Can public opinion require you to buy a gun? We can make that claim sound nicer and call it community standards instead of public opinion. Two federal judges said we can deny or demand firearm ownership. The judges allowed a city ordinance in Illinois to ban the ownership of modern rifles. It also bans ammunition magazines that hold than 10 cartridges. According to the judges, the city of Highland Park, Illinois passed an ordinance that is simply a regulation of the right to keep and bear arms in the home rather than an infringement on the right.

In practical terms, two judges allowed politicians to pander to their gun-ban donors as they legislated for headlines. Legal scholars will take apart the Friedman v. Highland Park decision and show where it is wrong. In the mean time, let’s see what happens if the judges decision stands. The judges said a city may limit firearms ownership. The same ruling could also allow a city to require firearms ownership.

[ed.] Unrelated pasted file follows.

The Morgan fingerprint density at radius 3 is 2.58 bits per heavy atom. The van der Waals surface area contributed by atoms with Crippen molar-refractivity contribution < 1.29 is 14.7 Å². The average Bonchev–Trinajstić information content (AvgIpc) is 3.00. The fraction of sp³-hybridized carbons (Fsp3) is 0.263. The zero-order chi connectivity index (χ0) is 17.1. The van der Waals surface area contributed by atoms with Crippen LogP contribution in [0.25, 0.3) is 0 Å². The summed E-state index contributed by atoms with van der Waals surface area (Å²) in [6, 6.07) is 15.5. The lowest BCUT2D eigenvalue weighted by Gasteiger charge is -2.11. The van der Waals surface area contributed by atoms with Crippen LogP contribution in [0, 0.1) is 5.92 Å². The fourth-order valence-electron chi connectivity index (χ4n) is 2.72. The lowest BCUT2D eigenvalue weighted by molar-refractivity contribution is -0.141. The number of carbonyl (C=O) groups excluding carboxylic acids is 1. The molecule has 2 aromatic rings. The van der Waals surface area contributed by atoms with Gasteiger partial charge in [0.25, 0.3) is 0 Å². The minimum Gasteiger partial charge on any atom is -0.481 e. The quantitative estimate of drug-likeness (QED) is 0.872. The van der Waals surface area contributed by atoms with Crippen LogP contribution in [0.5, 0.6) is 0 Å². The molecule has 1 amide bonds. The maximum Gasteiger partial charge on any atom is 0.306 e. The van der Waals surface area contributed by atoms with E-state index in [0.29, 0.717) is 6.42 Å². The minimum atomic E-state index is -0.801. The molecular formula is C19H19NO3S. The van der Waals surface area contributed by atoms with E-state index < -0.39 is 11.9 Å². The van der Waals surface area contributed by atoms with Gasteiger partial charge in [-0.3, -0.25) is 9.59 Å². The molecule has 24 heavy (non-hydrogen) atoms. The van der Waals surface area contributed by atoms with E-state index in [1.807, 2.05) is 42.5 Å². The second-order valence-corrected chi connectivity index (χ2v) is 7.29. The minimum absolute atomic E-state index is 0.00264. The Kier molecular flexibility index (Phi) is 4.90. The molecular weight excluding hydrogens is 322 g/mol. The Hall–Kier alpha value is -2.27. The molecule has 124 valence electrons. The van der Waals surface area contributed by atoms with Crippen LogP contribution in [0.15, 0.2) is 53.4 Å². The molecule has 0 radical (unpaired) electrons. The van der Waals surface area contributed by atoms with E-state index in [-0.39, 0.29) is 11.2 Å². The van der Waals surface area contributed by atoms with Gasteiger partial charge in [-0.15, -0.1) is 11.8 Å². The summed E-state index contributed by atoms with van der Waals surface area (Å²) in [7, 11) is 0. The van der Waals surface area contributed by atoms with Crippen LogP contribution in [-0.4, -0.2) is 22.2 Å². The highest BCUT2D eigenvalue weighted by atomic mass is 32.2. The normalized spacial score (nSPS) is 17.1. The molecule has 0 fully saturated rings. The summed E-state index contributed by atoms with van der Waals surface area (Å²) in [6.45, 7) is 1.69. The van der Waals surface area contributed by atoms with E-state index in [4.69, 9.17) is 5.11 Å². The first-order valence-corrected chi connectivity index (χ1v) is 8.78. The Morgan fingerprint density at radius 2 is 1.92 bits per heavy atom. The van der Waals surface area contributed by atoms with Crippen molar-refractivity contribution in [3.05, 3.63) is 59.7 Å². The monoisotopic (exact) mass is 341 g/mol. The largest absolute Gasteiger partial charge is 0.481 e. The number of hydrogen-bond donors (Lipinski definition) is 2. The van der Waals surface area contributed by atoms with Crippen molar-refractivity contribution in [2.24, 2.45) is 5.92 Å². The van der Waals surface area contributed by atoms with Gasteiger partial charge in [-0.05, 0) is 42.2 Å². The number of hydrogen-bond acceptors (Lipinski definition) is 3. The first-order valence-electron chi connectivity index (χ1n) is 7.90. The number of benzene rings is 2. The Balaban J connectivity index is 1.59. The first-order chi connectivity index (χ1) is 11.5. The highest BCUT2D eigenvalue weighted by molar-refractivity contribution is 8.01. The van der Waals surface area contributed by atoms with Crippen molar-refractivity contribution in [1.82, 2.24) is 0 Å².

Let’s start with what the judges said in their decision. They said the Illinois firearms restrictions probably won’t work. That is a good bet since these restrictions won’t slow down criminals getting firearms any more than the previous 23 thousand firearms regulations already in place. Quoting the judge’s decision,

“A ban on assault weapons won’t eliminate gun violence in Highland Park, but it may reduce overall dangerousness of crime that does occur ….”

The judges allowed the city ordinance to stand even though the restrictions on armed self-defense are real while the possible benefits are theoretical. Any excuse will do when an Illinois politician wants to restricts firearms ownership.

There is more, and this is where the judge’s decision gets interesting. The judges said this real infringement on self-defense was justified simply because the public likes it.

“(if the city ordinance) has no other effect, Highland Park’s ordinance may increase the public’s sense of safety… If a ban on semiautomatic guns and large-capacity magazines reduces the perceived risk from a mass shooting, and makes the public feel safer as a result, that’s a substantial benefit.”

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